Great screenwriting demands that the writer ask endless questions about his or her characters.
Who is this person– really? What drives him or her through the script? How do you start to build a compelling film or television character in a script? The following six questions create the foundation for any character in screenplay or teleplay. Start by mapping yourself to test the process and then use the map for all your fictional characters.

sad-etbscreenwritingInternal Conflict

Although all characters struggle with external events and obstacles, the deepest conflicts are always within the character. A Character Map will help you chart the emotional tensions deep inside the character and how those tensions lead to his or her transformation. Powerful screenwriting creates powerful internal conflict for the script’s characters.

At the heart of any character’s inner conflict is change or transformation. Someone or something provokes some kind of shift or change in the character. The character discovers something new or begins to think, feel, speak and act in a new or different way. One of the first questions to ask yourself before starting your script is–Why now? What happens in your screenplay to provoke a fundamental shift or change in your character or in his or her situation?

change-etbscreenwritingChange

Change doesn’t come easily and it never occurs without opposition. No change ever continues unchecked. Someone or something stands in the way. Obstacles always arise to prevent, derail, stymie or stall change. Why? Transformation is always upsetting. Emotions run high. The situation and characters are thrown into turmoil. Someone or something resists the change with all his or her might. Who or what stands in the way? Is your character resisting the change or is someone or something resisting the transformation your character is bringing about or is undergoing”

What specific action changes or transforms your character? What is lost? What is gained? Who opposes the change? What does your character want? What does your character need? What is the cost of either choice What does your character fear most? How much is your character willing to sacrifice? To what extreme is your character willing to go?

The answers to these questions get to the heart of who your character really is. They give depth and meaning to your writing. A good screenwriter thoroughly understands his or her characters’ emotions, inner conflicts and the whole process of internal transformation. Great screenwriters dig deep to find this emotional truth within themselves.

drawing-map-etbscreenwritingThe Character Map

A Character Map charts internal conflicts and emotional transformation. In writing your screenplay, each major character should be mapped. This process will help you get inside your character’s emotions. But first you have to start with yourself.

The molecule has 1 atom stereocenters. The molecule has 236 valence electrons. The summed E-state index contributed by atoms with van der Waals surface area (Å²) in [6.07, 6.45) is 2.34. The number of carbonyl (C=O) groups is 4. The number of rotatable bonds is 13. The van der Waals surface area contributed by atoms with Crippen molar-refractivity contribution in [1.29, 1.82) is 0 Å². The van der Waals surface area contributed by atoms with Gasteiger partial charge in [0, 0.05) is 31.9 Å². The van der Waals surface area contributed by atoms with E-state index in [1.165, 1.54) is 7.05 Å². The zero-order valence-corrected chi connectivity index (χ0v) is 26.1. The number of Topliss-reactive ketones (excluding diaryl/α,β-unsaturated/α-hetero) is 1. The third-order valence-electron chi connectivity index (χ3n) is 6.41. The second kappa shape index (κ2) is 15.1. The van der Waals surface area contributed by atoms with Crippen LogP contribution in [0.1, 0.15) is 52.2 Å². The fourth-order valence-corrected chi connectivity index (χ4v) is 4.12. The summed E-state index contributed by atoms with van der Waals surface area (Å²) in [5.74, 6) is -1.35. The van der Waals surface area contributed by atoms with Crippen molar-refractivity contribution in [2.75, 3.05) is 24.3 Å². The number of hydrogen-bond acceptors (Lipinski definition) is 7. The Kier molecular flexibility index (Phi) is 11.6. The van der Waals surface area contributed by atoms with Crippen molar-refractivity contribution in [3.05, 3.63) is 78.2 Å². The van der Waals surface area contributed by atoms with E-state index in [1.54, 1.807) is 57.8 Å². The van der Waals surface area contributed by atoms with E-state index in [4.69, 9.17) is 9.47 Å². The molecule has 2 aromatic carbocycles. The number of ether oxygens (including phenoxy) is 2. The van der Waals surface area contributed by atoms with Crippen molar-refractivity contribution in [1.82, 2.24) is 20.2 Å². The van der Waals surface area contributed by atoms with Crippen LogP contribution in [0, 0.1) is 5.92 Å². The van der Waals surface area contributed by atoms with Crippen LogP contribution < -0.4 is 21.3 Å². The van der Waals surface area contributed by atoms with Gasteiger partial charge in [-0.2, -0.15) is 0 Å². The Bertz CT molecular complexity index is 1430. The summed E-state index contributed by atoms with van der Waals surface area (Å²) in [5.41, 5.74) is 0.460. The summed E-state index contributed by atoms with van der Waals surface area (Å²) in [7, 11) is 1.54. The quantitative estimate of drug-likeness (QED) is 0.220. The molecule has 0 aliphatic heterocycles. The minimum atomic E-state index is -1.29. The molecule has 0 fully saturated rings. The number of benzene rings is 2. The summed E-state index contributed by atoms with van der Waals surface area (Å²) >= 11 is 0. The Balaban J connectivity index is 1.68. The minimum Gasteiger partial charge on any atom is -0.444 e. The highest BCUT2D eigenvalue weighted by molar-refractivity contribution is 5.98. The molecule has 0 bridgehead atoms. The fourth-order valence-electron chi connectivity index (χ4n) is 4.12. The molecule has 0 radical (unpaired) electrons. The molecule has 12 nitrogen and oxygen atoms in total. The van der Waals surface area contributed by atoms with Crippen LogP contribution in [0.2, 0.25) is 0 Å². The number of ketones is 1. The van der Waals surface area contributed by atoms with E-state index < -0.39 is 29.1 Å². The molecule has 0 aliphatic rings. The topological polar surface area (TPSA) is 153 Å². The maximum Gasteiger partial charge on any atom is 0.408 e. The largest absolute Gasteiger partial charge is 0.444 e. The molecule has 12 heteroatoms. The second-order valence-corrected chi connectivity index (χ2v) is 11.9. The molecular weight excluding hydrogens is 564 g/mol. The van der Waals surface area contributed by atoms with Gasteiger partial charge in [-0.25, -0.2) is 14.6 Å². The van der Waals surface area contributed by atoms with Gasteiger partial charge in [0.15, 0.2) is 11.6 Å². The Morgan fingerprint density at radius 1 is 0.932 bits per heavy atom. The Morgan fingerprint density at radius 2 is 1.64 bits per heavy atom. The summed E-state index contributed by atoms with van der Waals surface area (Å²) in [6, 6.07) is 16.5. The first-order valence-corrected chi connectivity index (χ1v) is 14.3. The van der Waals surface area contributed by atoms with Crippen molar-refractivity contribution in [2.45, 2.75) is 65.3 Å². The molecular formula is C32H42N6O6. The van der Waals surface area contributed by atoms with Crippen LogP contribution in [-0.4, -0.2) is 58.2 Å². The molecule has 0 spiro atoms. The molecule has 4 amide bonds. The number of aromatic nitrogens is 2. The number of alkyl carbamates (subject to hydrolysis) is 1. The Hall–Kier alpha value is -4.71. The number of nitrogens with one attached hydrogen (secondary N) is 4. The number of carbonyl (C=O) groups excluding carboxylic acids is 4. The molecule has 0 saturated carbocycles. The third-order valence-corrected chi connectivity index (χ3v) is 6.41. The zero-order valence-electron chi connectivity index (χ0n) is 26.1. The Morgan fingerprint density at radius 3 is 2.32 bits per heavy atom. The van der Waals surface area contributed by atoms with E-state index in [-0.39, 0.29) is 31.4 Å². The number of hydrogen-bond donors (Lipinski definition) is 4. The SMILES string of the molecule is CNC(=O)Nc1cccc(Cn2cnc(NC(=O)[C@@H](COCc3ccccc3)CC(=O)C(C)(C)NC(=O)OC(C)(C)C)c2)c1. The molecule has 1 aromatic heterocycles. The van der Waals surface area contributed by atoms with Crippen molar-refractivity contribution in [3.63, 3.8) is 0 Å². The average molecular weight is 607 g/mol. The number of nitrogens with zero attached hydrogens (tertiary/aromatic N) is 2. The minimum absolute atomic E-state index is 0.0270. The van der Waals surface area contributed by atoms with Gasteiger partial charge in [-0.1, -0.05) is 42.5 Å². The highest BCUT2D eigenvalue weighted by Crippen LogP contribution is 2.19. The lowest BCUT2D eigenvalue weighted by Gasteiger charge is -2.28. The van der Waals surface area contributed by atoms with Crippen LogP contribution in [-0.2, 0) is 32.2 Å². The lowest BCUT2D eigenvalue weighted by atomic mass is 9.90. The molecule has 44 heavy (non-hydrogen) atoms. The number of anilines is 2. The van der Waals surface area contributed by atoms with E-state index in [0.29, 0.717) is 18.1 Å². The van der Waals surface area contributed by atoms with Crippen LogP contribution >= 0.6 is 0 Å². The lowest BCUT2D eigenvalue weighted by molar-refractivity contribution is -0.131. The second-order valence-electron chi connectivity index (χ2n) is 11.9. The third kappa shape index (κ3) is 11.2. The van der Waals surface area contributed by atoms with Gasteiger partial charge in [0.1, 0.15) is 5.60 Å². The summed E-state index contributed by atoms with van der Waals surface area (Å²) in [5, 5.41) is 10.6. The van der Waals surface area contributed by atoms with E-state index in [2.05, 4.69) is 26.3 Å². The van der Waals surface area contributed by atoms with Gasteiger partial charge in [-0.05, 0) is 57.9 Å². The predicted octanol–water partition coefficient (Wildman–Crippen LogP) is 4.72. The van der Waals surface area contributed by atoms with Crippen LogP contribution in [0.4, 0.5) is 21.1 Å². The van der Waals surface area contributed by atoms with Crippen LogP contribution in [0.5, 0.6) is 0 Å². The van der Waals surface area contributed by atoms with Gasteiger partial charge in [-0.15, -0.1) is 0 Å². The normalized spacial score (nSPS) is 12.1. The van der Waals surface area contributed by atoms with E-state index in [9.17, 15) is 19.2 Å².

You might ask: Why should I map myself? To best understand the insights to be gained in the Character Map, I suggest that writers map themselves as though they were a character in a movie or television series. This is the best way to test the process.

The mapping process starts with the personal and moves to the universal. Mapping yourself will help you look at the Emotional Toolbox techniques personally and assess their truth and validity for yourself. It will also help you examine the universal application of the process and discover how to apply it to all the characters in your screenplay. All great writing moves from the personal to the universal.

You are a complex, interesting, fully-formed three-dimensional human being. You constantly wrestle with a variety of strong emotions and struggle continually with a whole range of internal conflicts. These are the kinds of characters you should write about.

division-etbscreenwritingWrite What You Know

Writers are always advised to write what they know. What writers (and all other human beings) know the most about is change. Living, by definition, is to change. Nothing in life is static. Change and transformation are all around you. Both impact you every day.

You live in an unsettling, upsetting and constantly changing world. Your world is full of uncertainty, evolving relationships, personal and professional ups and downs, conflicting responsibilities, opposing loyalties, diverse commitments and contradictory desires.

You know exactly how painful change and transformation can be. You have experienced extreme, dramatic and sometimes excruciating change. Your life has been full of unexpected reversals, complex dilemmas and difficult growth experiences– and so should the lives of the characters in your script. Their world should be challenging, unsettling and constantly in flux.(And there’s no reason why all this turmoil and pain shouldn’t be hilarious. Great comedians know– “If it don’t hurt, it ain’t funny.”)

woman-crying-etbscreenwritingCreating Characters Out Of Chaos

So how do you create fictional film and television characters out of all of this chaos. How do you create a screenplay or teleplay filled with the kinds of emotions and changes you’ve experienced? It helps to have a process to turn your own raw material and personal emotion into fiction. That’s where your Character Map is useful.

Mapping your own character will help you create fictional film and television characters that “feel real.” By understanding how change and transformation works in your life, you will gain insight into how to use this powerful process to create complex, interesting fully-formed three-dimensional fictional human beings-characters. You will create characters who are emotionally true and who have a life and integrity all their own.

Character MapI believe the creative process always starts with your own emotional truth. The only thing that makes your script unique is your personal point of view. Human beings have been telling stories since we were able to speak. There are no new stories. The only thing new is you and the way you see and experience the world. Who are you? What do you believe? What insights do you have to share with the world? What is the truth as you see it? Put real emotional truth into your screenwriting and your script will stand out from the rest.